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A father-of-three has undergone pioneering surgery to have his fingers placed with toes after a horrific accident with an industrial food blender at work.
Jeremy Payton, was the first patient to have a hold hand replaced with toes after the accident 16-years-ago – and now wants to publicly thank his surgeon for his efforts.
Mr Payton’s four fingers and half of his right hand thumb were severed in a industrial food blender and an attempt to sew two of his digits back on failed.
At the time no-one had replaced a whole hand with toes but plastic surgeon, Mark Pickford agreed to carry out the pioneering operation, reports.
Without it Mr Payton, from Hartley, in Kent, said he would have been unable to drive or carry out basic everyday tasks like holding a pen or peeling vegetables.
The 56-year-old said: “When the accident happened I didn’t realise how serious it was until I saw my fingers were gone.
“I initially thought I’d just taken some skin off.”
In fact, factory production manager Mr Payton had only a stump remaining.
Someone had forgotten to put the safety guard back on the blenders rotating blades and they had sliced through his hand, mangling his fingers in the process.
Yet today the keen golfer describes the accident as one of the best thing that happened to him.
He said: “In some ways I can say I am better off that it happened.
It took the accident for me to understand what I really had and what I had to lose.
“You have to view life as precious. And when I was in hospital in East Grinstead, I would look across the ward and see other people far worse off than myself.
“Then I understood I had only lost four fingers.
“That is why I want to speak about it now to get some recognition for Queen Victoria Hospital.”
The pioneering surgery, which even today has not been repeated, took several operations to complete.
Surgeons took second and third toes from Mr Paydon’s right foot in one go and the big toe from his left foot to replace his thumb, on another occasion.
It meant he had a new hand which gave him the dexterity he needed to lead a normal life, helping to bring up newly born twins and a young toddler son alongside his wife, Sue.
He said the accident also meant he spent more time with his growing family, something he believes would not have happened had it not occurred.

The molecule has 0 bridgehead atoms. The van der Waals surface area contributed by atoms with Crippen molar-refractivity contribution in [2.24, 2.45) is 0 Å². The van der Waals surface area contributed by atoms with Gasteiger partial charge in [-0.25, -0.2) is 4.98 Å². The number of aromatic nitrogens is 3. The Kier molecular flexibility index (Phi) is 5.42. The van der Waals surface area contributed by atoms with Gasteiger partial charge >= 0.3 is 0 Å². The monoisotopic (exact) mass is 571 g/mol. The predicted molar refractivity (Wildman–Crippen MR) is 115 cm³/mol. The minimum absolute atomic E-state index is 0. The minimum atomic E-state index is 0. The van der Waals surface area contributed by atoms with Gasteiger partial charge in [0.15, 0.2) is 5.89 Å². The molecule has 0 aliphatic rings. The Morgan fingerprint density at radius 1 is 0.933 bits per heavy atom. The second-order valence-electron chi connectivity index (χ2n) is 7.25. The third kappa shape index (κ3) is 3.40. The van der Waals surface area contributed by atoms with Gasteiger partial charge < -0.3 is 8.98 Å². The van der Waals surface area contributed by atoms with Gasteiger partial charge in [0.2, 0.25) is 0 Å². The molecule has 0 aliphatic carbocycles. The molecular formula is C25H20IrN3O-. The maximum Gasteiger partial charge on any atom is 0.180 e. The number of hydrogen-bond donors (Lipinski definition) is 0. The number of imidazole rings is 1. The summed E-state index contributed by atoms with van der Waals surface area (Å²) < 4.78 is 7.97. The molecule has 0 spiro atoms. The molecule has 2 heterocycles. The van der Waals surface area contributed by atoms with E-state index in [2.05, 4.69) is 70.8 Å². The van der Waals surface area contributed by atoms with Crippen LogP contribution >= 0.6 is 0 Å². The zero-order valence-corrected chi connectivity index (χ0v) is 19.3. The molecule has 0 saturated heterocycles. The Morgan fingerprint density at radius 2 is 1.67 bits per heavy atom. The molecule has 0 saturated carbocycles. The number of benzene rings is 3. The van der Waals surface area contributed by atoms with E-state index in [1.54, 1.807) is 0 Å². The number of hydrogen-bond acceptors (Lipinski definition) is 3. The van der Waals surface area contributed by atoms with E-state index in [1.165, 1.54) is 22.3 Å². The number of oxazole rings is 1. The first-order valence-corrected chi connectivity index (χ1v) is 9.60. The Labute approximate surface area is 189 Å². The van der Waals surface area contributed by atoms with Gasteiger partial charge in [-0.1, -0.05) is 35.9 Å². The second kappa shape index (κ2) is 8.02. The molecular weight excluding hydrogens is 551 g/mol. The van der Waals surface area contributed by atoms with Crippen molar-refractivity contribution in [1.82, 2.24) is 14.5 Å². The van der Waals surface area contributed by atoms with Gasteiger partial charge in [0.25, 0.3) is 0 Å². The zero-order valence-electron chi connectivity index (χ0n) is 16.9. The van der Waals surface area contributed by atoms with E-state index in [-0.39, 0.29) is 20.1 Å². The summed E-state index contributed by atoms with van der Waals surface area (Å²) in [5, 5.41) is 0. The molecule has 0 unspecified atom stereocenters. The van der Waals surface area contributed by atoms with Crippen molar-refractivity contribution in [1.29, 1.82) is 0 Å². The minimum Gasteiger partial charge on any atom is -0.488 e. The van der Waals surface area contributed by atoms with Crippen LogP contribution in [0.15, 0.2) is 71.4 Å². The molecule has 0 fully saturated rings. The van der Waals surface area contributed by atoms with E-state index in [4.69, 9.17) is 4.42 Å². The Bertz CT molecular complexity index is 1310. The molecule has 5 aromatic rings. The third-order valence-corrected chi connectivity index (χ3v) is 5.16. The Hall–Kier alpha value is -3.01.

His consultant, Mr Pickford admits the case was unusual.
He said: “In fact there have been no other cases requiring extensive reconstruction of this sort after amputation of all digits on one hand.
“Toe implants are most commonly performed to help children born with missing fingers, rather than adults who have been injured.”
The pair will meet between Christmas and New Year.
Mr Payton said it will be an emotional reunion – but also of overwhelming gratitude.
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Abiy Ahmed wins the 2019 Nobel Peace Award
Ethiopian Prime Minister Abiy Ahmed won the 2019 Nobel Peace Prize for immersly efforts to end two decades of hostility with longtime enemy Eritrea.
Though Africa’s youngest leader still faces big challenges, he has in under two years in power begun political and economic reforms that promise a better life for many in impoverished Ethiopia and restored ties with Eritrea that had been frozen since a 1998-2000 border war.
“We are proud as a nation,” the prime minister’s office said in a statement, hailing a “collective win for all Ethiopians, and a call to strengthen our resolve in making Ethiopia – the new horizon of hope – a prosperous nation for all.”
It said the prize was meant to recognize “all the stakeholders working for peace and reconciliation in Ethiopia and in the East and Northeast African regions.”
The Nobel Committee’s decision appeared designed to encourage the peace process, echoing the 1994 peace prize shared by Israeli and Palestinian leaders and the 1993 award for moves towards reconciliation in South Africa, said Dan Smith, head of the Stockholm International Peace Research Institute.
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